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Dec 16th: Behind the Throne – a domestic history of the British Royal Household by Adrian Tinniswood

Monarchs: they’re just like us. They entertain their friends and eat and worry about money. Henry VIII tripped over his dogs. George II threw his son out of the house. James I had to cut back on the alcohol bills.

In Behind the Throne, historian Adrian Tinniswood uncovers the reality of five centuries of life at the English court, taking the reader on a remarkable journey from one Queen Elizabeth to another and exploring life as it was lived by clerks and courtiers and clowns and crowned heads: the power struggles and petty rivalries, the tension between duty and desire, the practicalities of cooking dinner for thousands and of ensuring the king always won when he played a game of tennis.

A masterful and witty social history of five centuries of royal life, Behind the Throne offers a grand tour of England’s grandest households.

Why read Behind the Throne?

throneHa ha. Did you read that blurb? “Monarchs: they’re just like us.” Um no, not really! But that doesn’t mean they don’t have a lot to deal with and that a lot of that stuff isn’t the same old rubbish that ordinary mortals deal with OR, more to the point, that this isn’t a great idea for a book. Because it is!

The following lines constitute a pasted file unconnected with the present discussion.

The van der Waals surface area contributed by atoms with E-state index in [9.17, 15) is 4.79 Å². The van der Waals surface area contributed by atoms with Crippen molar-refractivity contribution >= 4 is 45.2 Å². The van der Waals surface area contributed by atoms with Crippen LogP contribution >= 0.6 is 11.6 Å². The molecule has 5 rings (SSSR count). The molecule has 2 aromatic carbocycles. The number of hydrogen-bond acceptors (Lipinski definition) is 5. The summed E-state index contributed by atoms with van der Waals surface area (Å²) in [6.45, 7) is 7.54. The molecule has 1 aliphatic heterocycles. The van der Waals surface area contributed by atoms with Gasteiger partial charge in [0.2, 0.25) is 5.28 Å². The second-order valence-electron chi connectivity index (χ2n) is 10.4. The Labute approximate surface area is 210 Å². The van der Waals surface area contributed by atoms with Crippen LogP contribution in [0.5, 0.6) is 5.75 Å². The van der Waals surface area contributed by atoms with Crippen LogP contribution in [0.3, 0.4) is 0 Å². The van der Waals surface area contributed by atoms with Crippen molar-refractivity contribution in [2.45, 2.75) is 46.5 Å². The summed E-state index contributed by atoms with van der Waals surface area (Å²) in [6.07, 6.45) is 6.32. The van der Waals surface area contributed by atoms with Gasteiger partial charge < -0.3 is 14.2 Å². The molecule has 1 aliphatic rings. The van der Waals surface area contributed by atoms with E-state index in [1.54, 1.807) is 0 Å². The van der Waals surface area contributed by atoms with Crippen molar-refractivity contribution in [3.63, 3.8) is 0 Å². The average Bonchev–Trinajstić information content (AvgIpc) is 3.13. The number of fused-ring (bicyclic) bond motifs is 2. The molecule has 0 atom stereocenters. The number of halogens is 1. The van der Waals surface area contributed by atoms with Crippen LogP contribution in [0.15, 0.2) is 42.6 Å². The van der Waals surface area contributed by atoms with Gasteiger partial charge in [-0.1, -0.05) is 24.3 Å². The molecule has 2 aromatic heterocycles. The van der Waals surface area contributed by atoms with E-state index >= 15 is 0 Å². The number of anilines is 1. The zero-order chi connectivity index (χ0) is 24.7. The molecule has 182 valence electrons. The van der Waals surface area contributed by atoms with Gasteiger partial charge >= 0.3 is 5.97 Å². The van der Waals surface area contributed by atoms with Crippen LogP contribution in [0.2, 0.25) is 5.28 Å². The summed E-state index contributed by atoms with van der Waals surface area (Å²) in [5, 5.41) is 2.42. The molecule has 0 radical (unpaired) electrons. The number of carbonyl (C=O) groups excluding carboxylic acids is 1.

Anything ‘behind the scenes’ is like meat and drink to a historical novelist. I think this book could be a real gem and can’t wait to get reading it.

Dec 15th: Daughters of the Winter Queen by Nancy Goldstone

“From the great courts, glittering palaces, and war-ravaged battlefields of the seventeenth century comes the story of four spirited sisters and their glamorous mother, Elizabeth Stuart, granddaughter of the martyred Mary, Queen of Scots.

Upon her father’s ascension to the illustrious throne of England, Elizabeth Stuart was suddenly thrust from the poverty of unruly Scotland into the fairy-tale existence of a princess of great wealth and splendor. When she was married at sixteen to a German count far below her rank, it was with the understanding that her father would help her husband achieve the kingship of Bohemia. The terrible betrayal of this commitment would ruin “the Winter Queen,” as Elizabeth would forever be known, imperil the lives of those she loved, and launch a war that would last for thirty years.

Forced into exile, the Winter Queen and her family found refuge in Holland, where the glorious art and culture of the Dutch Golden Age indelibly shaped her daughters’ lives. Her eldest, Princess Elizabeth, became a scholar who earned the respect and friendship of the philosopher René Descartes. Louisa was a gifted painter whose engaging manner and appealing looks provoked heartache and scandal. Beautiful Henrietta Maria would be the only sister to marry into royalty, although at great cost. But it was the youngest, Sophia, a heroine in the tradition of a Jane Austen novel, whose ready wit and good-natured common sense masked immense strength of character, who fulfilled the promise of her great-grandmother Mary and reshaped the British monarchy, a legacy that endures to this day.

Brilliantly researched and captivatingly written, filled with danger, treachery, and adventure but also love, courage, and humor, Daughters of the Winter Queen follows the lives of five remarkable women who, by refusing to surrender to adversity, changed the course of history.” (Amazon blurb).